Just a few quick notes:
You are suggesting that this might be used for both fish filleting and for
In looking up the Global G-47, it appears that this knife is made as an export-only knife, and has a double-bevelled edge profile. Almost all traditional yanigibas are single-bevelled, so the question of how this knife will function suggests it will not have the same feel as a more traditional yanigiba.
Global knives have blades made from a steel called CROMOVA 18 (chromium, molybdenum and vanadium), which appears to have a chromium content of 18% - well above the norm. While higher chromium levels help promote higher chromium-oxygen reactivity and passivation (i.e., "stainlessness"), it can also result in a more brittle steel. That might account for the lower hardness rating of Global knives (in the range of 58 Rockwell hardness, as opposed to many J-knives which have hardness ratings in the 60's - keeping the hardness lower is better for avoiding chipping).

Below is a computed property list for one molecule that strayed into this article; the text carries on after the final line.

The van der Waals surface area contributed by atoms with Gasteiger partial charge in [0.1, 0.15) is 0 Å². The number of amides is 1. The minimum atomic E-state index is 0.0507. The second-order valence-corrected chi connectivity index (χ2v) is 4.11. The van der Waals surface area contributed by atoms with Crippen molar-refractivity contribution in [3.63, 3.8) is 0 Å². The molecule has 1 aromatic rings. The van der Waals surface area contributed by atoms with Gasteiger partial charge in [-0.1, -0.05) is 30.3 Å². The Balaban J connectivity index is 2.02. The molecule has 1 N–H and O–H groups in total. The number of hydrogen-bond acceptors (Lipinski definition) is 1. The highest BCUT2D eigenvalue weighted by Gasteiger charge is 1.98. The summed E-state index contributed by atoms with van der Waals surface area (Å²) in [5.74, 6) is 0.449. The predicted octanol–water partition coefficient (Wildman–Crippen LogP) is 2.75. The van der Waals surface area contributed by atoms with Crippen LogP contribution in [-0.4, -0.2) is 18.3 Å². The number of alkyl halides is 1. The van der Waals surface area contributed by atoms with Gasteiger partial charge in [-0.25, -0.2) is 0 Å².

With a softer, but more brittle steel, I would want to more carefully choose what I cut with such a knife - in that I would want to avoid anything with bones. All it takes is one impact between bone and blade and you can have a major repair job ahead of you.
The Global handle is something which is either loved or loathed. Before committing yourself by buying the knife, I would strongly suggest you find one of the knives and see how the handle feels in your hand. I also would suggest you see how a pinch grip on a Global handle feels for you.
If your intent is for a knife for slicing meats and roasts, I might suggest a sujihiki design might be as appropriate.
That's my two cent's worth. Hope it gives you food for thought.